Pier Terrace, West Bay
|This article does not cite any references or sources. (January 2007)|
Pier Terrace is one of Prior’s most important early buildings. The influence of Norman Shaw, particularly his Sisters of Bethany Convent, is still apparent in the double pitched tiled roof, stepped rhythm, tile hanging and bay windows of the terrace. However the terrace’s design had much derived from West Country vernacular architecture by comparison to Prior’s initial unexecuted designs for cottages and an hotel at West Bay.
Prior’s interest in materials and his understanding of their use in combination with experiments in volume and massing came to the fore at West Bay, anticipating his later mature work. He used materials carefully, with bands of differing textures and materials emphasising the horizontal plain, breaking up the massive warehouse like volume of the building. The combination of experimentation with volumes, such as cutting the entrance arches out of the eastern facade and materials, the overhanging storeys, projecting eaves and bays demonstrate Prior’s interest in the play of light and his understanding of shadow.
The Great Western Railway reached Bridport in 1857 resulting in the decline of Bridport Harbour and its renaming as West Bay. Local businessmen, including the archaeologist Augustus Pitt-Rivers and the Earl of Ilchester, funded an extension of the line to the harbour, being the Bridport Railway which was completed by 1883. Subsequently they established the West Bay Building Company to build villas and lodging houses for visitors. Two of Prior’s cousins were on the board and it was as a consequence of this that Prior became involved, initially designing proposals for cottages, lodging houses an hotel and the “Lost Sailor” tap room, all in a Shavian idiom. However the scheme was blocked by General Pitt-Rivers who would not release the land on the East Cliff at a reasonable price. As a result proposals were drawn up for a terrace on land owned by the Harbour Commissioners.
The terrace of 10 lodging houses, providing 60 bedrooms, faces east and west. Each house had a semi-basement kitchen, scullery and living room for the landlady. The first floor held a living room and two bedrooms, with a further living room, bedroom and WC on the second floor. The attic contained one large and two small bedrooms.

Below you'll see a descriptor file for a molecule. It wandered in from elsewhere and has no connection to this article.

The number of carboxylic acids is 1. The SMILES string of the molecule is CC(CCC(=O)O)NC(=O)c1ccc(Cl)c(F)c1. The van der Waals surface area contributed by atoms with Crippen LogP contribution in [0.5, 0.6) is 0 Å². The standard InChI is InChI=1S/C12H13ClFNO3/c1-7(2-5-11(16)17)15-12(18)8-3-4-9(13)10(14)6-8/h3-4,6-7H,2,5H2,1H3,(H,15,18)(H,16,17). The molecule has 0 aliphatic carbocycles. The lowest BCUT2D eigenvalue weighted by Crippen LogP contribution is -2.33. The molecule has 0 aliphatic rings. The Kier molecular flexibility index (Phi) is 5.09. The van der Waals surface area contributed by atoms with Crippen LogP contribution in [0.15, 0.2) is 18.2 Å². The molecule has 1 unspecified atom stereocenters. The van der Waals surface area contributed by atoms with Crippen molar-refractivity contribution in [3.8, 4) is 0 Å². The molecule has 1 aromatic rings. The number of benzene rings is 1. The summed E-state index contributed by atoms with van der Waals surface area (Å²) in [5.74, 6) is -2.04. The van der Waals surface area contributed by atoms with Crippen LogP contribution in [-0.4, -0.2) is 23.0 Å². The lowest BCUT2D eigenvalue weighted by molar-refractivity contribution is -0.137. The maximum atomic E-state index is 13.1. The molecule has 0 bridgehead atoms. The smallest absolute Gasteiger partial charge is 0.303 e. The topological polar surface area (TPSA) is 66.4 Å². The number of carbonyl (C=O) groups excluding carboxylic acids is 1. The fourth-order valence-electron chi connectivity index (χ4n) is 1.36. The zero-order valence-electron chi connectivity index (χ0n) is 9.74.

The terrace was divided into three stepped blocks of four, four and two houses. The ground and first floor are constructed from Portland stone separated by a narrow sting course. There are a series of tile-hung second floor bay windows to the west facade, with four low semi-circular arched entrances providing shared access for every pair of houses on the ground floor to the east facade. The second floor is jettied out from the first. To the western front a continuous slate hung roof overhangs the bays of the first floor; a finish also applied to the second floor wall to this facade. The eastern facade of the second floor is rough cast and overhangs the first and ground floors. The attic story is extended out over the second storey and is tile hung with small dormer windows with splayed lights tucked under the eaves of the main roof. The massive roof was tiled with Taylor’s patent red roof tiles.
The two southern houses burnt down in 1929 and were reconstructed as flats with four storey bays to the western elevation. In 1973 the next four houses were badly damaged by fire but were sympathetically restored. An extension was constructed to the north in the 1970s with vaguely sympathetic tile hanging, though the general design is not good. Some partial re-roofing has now been carried out in smaller red tiles that break up the surface effect of the roof.